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Ethical Consumption: Making a Difference Together

Ethical Consumption: Making a Difference Together

Nicole Hassoun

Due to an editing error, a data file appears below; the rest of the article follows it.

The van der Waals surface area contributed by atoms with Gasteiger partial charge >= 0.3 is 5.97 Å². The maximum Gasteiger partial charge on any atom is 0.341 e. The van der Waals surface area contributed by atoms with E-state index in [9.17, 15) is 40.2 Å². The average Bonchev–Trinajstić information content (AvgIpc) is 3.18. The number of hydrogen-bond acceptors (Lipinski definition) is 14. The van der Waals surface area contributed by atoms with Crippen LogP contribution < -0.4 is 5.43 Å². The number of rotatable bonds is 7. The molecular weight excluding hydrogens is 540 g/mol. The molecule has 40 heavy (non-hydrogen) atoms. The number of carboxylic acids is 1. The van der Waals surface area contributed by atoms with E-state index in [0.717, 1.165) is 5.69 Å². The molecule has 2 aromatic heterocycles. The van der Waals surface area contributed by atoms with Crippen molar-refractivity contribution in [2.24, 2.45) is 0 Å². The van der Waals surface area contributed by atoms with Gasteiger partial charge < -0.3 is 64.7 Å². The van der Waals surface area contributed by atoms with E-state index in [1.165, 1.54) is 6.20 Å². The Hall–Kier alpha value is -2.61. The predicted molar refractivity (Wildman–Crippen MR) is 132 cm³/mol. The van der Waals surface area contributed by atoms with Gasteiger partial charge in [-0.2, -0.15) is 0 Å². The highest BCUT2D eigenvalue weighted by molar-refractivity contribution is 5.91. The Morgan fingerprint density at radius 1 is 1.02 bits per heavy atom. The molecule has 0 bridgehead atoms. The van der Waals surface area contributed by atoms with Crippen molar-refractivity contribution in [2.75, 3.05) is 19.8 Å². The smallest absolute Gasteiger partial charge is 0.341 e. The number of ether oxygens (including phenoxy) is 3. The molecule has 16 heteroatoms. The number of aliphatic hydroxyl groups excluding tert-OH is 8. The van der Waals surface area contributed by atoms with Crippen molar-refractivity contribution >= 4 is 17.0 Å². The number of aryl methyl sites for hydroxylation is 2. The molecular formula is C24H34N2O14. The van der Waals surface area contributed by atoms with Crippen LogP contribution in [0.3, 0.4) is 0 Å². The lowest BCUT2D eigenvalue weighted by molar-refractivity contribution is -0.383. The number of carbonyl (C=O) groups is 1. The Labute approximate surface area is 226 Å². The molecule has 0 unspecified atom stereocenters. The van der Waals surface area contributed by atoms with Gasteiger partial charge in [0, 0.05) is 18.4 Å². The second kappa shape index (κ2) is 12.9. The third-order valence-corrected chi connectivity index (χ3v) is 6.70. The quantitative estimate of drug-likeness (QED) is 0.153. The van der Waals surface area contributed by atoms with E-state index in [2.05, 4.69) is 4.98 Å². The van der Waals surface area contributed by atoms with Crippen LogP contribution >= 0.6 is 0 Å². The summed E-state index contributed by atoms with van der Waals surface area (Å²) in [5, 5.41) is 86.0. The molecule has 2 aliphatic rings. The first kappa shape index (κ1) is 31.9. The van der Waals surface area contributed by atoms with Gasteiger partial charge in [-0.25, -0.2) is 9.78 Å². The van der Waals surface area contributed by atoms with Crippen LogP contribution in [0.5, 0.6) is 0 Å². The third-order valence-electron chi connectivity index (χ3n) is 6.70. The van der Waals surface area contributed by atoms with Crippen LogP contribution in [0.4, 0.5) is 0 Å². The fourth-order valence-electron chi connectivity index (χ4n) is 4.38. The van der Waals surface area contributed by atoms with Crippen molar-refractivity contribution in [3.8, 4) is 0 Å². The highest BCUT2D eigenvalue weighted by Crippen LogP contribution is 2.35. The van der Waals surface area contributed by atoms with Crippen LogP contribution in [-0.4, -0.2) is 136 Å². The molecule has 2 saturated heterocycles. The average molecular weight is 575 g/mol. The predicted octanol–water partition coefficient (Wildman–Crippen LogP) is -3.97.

The civil war in Sierra Leone was brutal. Millions lost their homes, and hundreds of thousands were raped, tortured, starved, beaten, mutilated or killed. “Blood diamonds” fueled the conflict: Whoever controlled the diamond mines controlled the country. The world responded by embargoing diamond sales and creating the Kimberly process. The Kimberly process certifies diamonds as conflict free. Consumers support the Kimberly process by engaging in “ethical consumption” and purchasing only certified diamonds. The problems ethical consumption initiatives seek to address go beyond blood diamonds and other conflict minerals. Fair Trade and Organic consumer labels are perhaps the best-known direct-to-consumer efforts. Other labels certify goods as sweatshop- and child-labor-free, energy efficient, sustainable forestry, free range, organic, not tested on animals and so forth. This paper considers the Inefficacy Objection to ethical consumption on which no individual is obligated to engage in ethical consumption because whether or not that individual does so makes no real difference to overcoming the problems ethical consumption seeks to address. Rather, critics who endorse the Inefficacy Objection often maintain that it is better to solve these problems with laws, policies, or other coercive mechanisms. This paper challenges the Inefficacy Objection in a way that is distinctively political. It argues that, absent coercive mechanisms that for achieving ethical consumption campaigns’ (laudable) objectives, at least affluent individuals must engage in ethical consumption as long as their actions can make a real difference in conjunction with others’ actions. That is, the fact that together individuals can make a real difference suffices to support an obligation to engage in ethical consumption, even when an individual’s action will make no real difference alone. This paper argues that engaging in ethical consumption can better help us secure the same values – freedom, justice, and efficiency – that justify instituting coercive mechanisms to help us overcome the collective action problems that generate the Inefficacy Objection. In doing so, it not only explains why we individuals should engage in ethical consumption but how we should distribute individual obligations to do so and how we can succeed in fulfilling this obligation. This paper’s account, thus, goes significantly beyond rule consequentialist and (other) deontological accounts that attempt to address the Inefficacy Objection. Finally, the paper argues that hope can help us trust in others and act to fulfill our obligations.

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